Although completely within the rules, Ferrari's move is highly controversial. British broadcaster Sky's pitlane reporter Natalie Pinkham wondered: "It's legal, but is it fair?"
"Not much to feel about it. It's their business," Red Bull's Vettel said on the grid.
Ferrari's strategy worked well for Alonso a few minutes later, when the Spaniard moved up from his new seventh on the grid to fourth on the first lap, while the 'dirty' side of the grid struggled.
"Engineers were right," said Sky commentator Martin Brundle, "it was all about one grid slot."
Ferrari checked with FIA before changing Austin grid
Stefano Domenicali had his head held high when he answered a clear "yes" to a post-race question from the media on Sunday.
Just before the race, Ferrari's team boss had approved mechanics breaking a seal on Felipe Massa's gearbox not to fix the unit, but simply to create a penalty that would benefit Fernando Alonso.
Asked if that is within the so-called 'spirit' of the rules, Domenicali insisted: "Yes, otherwise I would not have done it.
"It is something that is within our possibility to do it," said the Italian, revealing that the famous Maranello based team even checked with the FIA beforehand.
As ever in F1, the purists were split over the decency of the Massa sabotage, but most had to agree that legendary team founder Enzo Ferrari would have approved.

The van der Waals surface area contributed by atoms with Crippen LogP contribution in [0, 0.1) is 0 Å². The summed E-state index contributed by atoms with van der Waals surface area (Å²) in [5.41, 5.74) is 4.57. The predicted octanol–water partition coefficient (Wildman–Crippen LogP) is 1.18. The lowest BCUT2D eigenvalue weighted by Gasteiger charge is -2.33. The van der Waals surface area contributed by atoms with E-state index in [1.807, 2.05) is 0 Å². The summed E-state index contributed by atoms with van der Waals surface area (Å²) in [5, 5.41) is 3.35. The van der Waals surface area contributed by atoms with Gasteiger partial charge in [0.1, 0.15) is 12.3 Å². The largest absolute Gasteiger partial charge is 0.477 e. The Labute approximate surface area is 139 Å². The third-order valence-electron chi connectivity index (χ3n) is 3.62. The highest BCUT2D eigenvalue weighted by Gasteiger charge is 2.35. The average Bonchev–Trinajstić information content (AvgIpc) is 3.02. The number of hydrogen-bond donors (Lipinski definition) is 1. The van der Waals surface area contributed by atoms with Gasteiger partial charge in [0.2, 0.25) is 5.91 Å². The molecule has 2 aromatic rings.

But a rival team boss is quoted by Auto Motor und Sport: "That is not what the gearbox rule is for."
McLaren's Martin Whitmarsh was happy to put his name to his critique.
"Lest we forget, when Fernando was with us it was not doing those things that meant that Fernando left us," he said.
"You all have to go racing the way you see fit. But I think if I had qualified on the fast side of the grid and then been moved to the slow side I would have been very pissed off."
Britain's Daily Mail said the Massa drop is "at odds with the wider sporting ethos", while the Times said F1 should be about racing on track "as fairly as possible".
Domenicali pointed out that Ferrari was at least honest.
"We could have easily simulated something but we wanted to be completely transparent. If another team boss said we did not make the right decision, he's lying."
Indeed, Domenicali said Ferrari made the decision so late in the day because there were rumours Red Bull was ready to respond by breaking into Mark Webber's gearbox.
"That's part of the strategic decisions. It's part of the game," he insisted.
Massa, who has signed on for another year in 2013, took the decision on the chin but admitted he was not "jumping for joy".
"It's difficult to find a driver like me," smiled the 31-year-old, whose countryman, friend and former Ferrari number 2 Rubens Barrichello was in the paddock on Sunday.
Karthikeyan says FIA on his side after Vettel criticism
Narain Karthikeyan has hit back at Sebastian Vettel, following the latest bout of criticism from the reigning world champion.